(Phys.org) -- Over the years, research has shown that when two people, or animals, are evenly matched opponents, both tend to resort to more savagery to win than if one is clearly superior to the other. Now new research by a team in the Netherlands has shown that the same appears to be true for groups, or teams of people engaged in sports. In a study, the researchers found, as they describe in their paper published in the journal Biology Letters, when two teams are evenly matched, they tend to resort to more illegal tactics resulting in more penalties, than do players on teams that are not so evenly matched.
The researchers, led by Gert Stulp of the psychology department at the University of Groningen, looked at two sports, football (aka soccer) and American basketball (the NBA). The first study group was made up of teams in the German Bundesliga soccer division. To come up with a way of defining parity of skill level, the team used what they refer to as Resource Holding Potential (RHP) which was derived by looking at past success. The closer two teams were in RHP, the closer they were in skill levels, thus it could be used as a measure of teams when playing together.
After looking at statistics for 1,530 matches over a five year span, the researchers found a clear pattern developing. Average fouls overall were 38.76 per match. When the teams were close in rank, however, the number jumped to 39.15, compared to a low of 34.2 when really good teams played really bad ones. What’s perhaps more revealing however were stats for more serious fouls, those that occur when a player does something intentionally that might result in an injury to the other player. For teams with nearly equal RHP skill levels, 4.3 cards were issued per match, versus just 3.57 for unmatched teams, suggesting that resorting to more aggressive tendencies seems to be the norm when teams are very evenly matched.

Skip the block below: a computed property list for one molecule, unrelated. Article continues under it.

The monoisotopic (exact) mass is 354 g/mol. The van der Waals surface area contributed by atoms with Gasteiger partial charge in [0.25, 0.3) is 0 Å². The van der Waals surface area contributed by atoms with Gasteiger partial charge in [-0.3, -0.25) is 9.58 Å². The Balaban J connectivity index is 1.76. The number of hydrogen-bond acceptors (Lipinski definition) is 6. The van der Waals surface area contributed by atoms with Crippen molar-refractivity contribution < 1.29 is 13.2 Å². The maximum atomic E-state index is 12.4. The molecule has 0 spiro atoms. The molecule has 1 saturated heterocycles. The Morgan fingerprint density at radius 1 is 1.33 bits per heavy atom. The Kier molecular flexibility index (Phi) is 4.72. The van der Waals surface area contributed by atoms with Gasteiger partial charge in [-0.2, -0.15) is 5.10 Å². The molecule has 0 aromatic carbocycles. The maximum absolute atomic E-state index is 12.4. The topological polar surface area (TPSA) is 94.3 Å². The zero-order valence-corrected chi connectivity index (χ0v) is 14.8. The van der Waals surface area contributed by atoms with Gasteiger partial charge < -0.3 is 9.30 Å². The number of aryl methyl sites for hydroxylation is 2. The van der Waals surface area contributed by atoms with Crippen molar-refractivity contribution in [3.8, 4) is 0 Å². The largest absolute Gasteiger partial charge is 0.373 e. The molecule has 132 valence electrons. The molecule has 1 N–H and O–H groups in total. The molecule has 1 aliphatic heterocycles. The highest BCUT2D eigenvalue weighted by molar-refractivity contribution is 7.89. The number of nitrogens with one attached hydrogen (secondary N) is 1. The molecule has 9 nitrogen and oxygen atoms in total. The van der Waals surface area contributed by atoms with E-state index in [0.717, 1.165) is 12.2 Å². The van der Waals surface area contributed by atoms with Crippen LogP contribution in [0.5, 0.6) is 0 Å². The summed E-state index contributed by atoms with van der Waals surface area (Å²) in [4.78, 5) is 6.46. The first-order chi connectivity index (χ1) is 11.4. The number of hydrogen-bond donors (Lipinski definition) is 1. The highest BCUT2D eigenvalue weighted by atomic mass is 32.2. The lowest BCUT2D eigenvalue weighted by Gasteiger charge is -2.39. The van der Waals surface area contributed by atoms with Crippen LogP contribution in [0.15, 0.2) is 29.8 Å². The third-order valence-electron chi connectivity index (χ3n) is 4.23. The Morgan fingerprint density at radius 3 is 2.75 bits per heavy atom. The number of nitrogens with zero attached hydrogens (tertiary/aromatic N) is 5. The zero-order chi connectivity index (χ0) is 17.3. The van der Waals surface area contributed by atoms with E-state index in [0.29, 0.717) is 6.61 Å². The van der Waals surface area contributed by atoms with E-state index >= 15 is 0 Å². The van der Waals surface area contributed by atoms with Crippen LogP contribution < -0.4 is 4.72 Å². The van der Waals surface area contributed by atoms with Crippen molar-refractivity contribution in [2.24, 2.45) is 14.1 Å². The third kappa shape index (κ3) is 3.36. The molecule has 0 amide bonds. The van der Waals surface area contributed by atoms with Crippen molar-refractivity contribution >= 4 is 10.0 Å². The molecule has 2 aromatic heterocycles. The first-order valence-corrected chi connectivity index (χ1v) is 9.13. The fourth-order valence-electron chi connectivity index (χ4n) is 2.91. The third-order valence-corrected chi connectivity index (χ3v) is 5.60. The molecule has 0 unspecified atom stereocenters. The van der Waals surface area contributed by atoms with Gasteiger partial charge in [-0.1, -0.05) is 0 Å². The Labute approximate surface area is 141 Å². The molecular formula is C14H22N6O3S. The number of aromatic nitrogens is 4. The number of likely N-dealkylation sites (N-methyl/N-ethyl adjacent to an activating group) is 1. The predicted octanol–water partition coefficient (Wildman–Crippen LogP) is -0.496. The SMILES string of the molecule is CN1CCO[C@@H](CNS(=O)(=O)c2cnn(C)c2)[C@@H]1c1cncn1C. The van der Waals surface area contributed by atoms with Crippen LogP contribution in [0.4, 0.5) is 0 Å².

In the NBA study, the researchers found nearly identical patterns, and thus assert that not only do people resort to more aggressive tendencies when two individuals compete (or fight), but they do so as well when operating as a team. The results overall show, they say, that not only do teams grow more aggressive and/or violent when playing equally matched opponents, but that their behavior can be predicted due to general tendencies.
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More information: Increased aggression during human group contests when competitive ability is more similar, Biology Letters, Published online before print August 15, 2012, doi: 10.1098/rsbl.2012.0591
Theoretical analyses and empirical studies have revealed that conflict escalation is more likely when individuals are more similar in resource-holding potential (RHP). Conflicts can also occur between groups, but it is unknown whether conflicts also escalate more when groups are more similar in RHP. We tested this hypothesis in humans, using data from two professional sports competitions: football (the Bundesliga, the German first division of football) and basketball (the NBA, the North American National Basketball Association). We defined RHP based on the league ranks of the teams involved in the competition (i.e. their competitive ability) and measured conflict escalation by the number of fouls committed. We found that in both sports the number of fouls committed increased when the difference in RHP was smaller. Thus, we provide what is to our best knowledge the first evidence that, as in conflicts between individuals, conflicts escalate more when groups are more similar in RHP.